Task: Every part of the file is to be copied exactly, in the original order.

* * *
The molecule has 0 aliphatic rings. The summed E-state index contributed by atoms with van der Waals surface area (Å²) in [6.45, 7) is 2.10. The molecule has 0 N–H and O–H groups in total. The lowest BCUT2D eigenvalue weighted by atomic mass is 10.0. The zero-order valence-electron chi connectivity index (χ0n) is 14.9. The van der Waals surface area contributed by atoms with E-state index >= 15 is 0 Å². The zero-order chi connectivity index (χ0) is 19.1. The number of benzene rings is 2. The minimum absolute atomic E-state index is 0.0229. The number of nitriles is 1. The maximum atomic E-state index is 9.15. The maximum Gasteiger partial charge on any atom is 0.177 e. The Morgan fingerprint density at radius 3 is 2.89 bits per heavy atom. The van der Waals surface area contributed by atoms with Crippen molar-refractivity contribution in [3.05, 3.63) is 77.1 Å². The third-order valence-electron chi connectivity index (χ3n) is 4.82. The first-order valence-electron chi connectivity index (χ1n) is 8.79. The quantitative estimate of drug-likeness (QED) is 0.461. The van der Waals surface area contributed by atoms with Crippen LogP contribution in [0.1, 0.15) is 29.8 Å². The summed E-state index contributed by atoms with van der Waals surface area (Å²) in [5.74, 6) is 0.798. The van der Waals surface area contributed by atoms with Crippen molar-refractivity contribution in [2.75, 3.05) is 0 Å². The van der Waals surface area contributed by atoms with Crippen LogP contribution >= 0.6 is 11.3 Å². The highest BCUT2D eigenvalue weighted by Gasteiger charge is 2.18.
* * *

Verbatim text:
The molecule has 0 aliphatic rings. The summed E-state index contributed by atoms with van der Waals surface area (Å²) in [6.45, 7) is 2.10. The molecule has 0 N–H and O–H groups in total. The lowest BCUT2D eigenvalue weighted by atomic mass is 10.0. The zero-order valence-electron chi connectivity index (χ0n) is 14.9. The van der Waals surface area contributed by atoms with E-state index >= 15 is 0 Å². The zero-order chi connectivity index (χ0) is 19.1. The number of benzene rings is 2. The minimum absolute atomic E-state index is 0.0229. The number of nitriles is 1. The maximum atomic E-state index is 9.15. The maximum Gasteiger partial charge on any atom is 0.177 e. The Morgan fingerprint density at radius 3 is 2.89 bits per heavy atom. The van der Waals surface area contributed by atoms with Crippen molar-refractivity contribution in [3.05, 3.63) is 77.1 Å². The third-order valence-electron chi connectivity index (χ3n) is 4.82. The first-order valence-electron chi connectivity index (χ1n) is 8.79. The quantitative estimate of drug-likeness (QED) is 0.461. The van der Waals surface area contributed by atoms with Crippen LogP contribution in [0.1, 0.15) is 29.8 Å². The summed E-state index contributed by atoms with van der Waals surface area (Å²) in [5.74, 6) is 0.798. The van der Waals surface area contributed by atoms with Crippen molar-refractivity contribution in [2.75, 3.05) is 0 Å². The van der Waals surface area contributed by atoms with Crippen LogP contribution >= 0.6 is 11.3 Å². The highest BCUT2D eigenvalue weighted by Gasteiger charge is 2.18.